"A Beautiful Nightmare" by Sarah Van Goethem
I can’t help but turn and see it through her eyes, for the first time, all over again. Sharp grey rock—fieldstone I think, though there isn’t a field anywhere around. Miles of rolling green grass the shade of emeralds, and ivy that’s grown and twisted over time, pushing its tendrils in, embedding itself in the mortar.
It’s gorgeous, really. That’s the thing. It’s all golden light and blue skies. A place that was meant to heal us, or so Nurse Ginger said. You’ll feel better in no time, dear. Just a little rest from the world.
But therein lies the problem. None of us remembered what world it was we needed a rest from.
"Three" by Nicola Kapron
“You’ve never come out before. I’m starting to think you live down there.”
“Where else would a troll live? Especially these days. The wild places are shrinking, there’s cameras everywhere, and cities are eating the globe.” A lopsided grin. “The world can change however it likes, but monsters will still live the same way they always have. It’s just a tossup if anyone else will notice.”
"Neon Green in D Minor" by Laura VanArendonk Baugh
I sling noodles at a street food stall. My hair is constantly coated with a film of cooking oil, splashed over me in little burning droplets that dot my skin with red marks to blend with the acne—but that doesn’t matter much in the Grimes. We know the doll-skinned faces in the giant billboards are fake; no one really looks so beautiful as the people in the advertisements. They want us to think rich people can look so fabulous, but it has to be a lie. Even if they don’t have hot oil burning their greasy skin, even if they have professional aestheticians to fill their leisurely days with beauty care, even with experts to polish their abnormally straight teeth, no one can look like that.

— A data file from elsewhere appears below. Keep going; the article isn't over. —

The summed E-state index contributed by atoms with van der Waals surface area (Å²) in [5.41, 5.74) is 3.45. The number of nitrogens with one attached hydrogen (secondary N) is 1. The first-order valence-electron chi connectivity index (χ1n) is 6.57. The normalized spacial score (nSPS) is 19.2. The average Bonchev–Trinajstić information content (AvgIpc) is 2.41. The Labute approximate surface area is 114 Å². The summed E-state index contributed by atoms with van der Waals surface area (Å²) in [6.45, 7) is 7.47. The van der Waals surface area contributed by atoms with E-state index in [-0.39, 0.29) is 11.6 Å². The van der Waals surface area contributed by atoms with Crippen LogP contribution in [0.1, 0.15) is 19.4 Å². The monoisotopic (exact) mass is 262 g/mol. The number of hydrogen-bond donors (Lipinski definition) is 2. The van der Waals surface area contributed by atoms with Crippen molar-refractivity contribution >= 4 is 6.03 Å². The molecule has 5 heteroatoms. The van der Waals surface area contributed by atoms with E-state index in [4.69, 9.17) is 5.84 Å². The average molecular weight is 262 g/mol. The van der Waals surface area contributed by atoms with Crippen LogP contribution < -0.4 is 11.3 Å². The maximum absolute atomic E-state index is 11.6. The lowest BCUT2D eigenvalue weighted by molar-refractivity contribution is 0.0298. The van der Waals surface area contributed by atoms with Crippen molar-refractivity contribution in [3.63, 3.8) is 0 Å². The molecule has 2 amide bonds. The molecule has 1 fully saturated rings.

In summer, the Grimes is hot. Really hot. They say our streets measure twelve degrees hotter than posh neighborhoods on the same day, not that I’ve ever been able to compare. That’s because when they divided the cities, the posh neighborhoods got things like green spaces and trees over the sidewalks, and we got cheap concrete and chemicals to kill anything that might crack it. Four generations after the war of liberation, even our weather is worse than theirs.
“Wishes to Heaven” by Michelle Tang
“But why do you want to help me?”
The moth’s voice sounded surprised. It spoke slowly, as though worried the woman would not understand. “Mei-Jin, you asked for help.”
The lantern festival. Hope, long buried, sprouted within Mei-Jin. “I didn’t expect a moth.”
“What better creature to find floating lights in the night? Think of me as your Fairy Godmoth.”
“You mean Fairy Godmother.”
The insect fluttered its wings. “Godmoth.”
“A Story of Soil and Stardust” by Kelly Jarvis
They will speak of a girl so good and kind she wore dresses spun of the sky. They will speak of a girl so good and kind she captured the heart of a Prince.
They will sprinkle goodness and kindness like seeds across their firm dough of lies, and the famished villagers, enticed by the smell of stories baking like bread, will scramble to savor the first sweet bites of their sushki.
It is true I wore a dress that shimmered with the shades of sunset. It is true I danced with a Prince, and my beauty took his breath away.
But only my godmother knows the whole truth.
I have never wanted to be good, and I have not always chosen to be kind.
“Returning the Favor” by Lynden Wade
In one of the tales from the thick forests of Germany, a princess saves a prince from, of all things, an enchanted stove, then loses him again when she spends too long saying goodbye to her family. The quest to win back her beloved from his new fiancée is a familiar pattern in fairy-tales. But where other young women are helped by the sun, moon, and winds, or an old crone, in this story she is helped by three toads in a cottage. The conclusion has it that with the breaking of the enchantment the toads are revealed to be the children of kings.
The story is wrong on two points. One is the number of toads—there was only one. The other is how the tale ends. I should know: I was there.
World Weaver Press
Publishing fantasy, paranormal, and science fiction.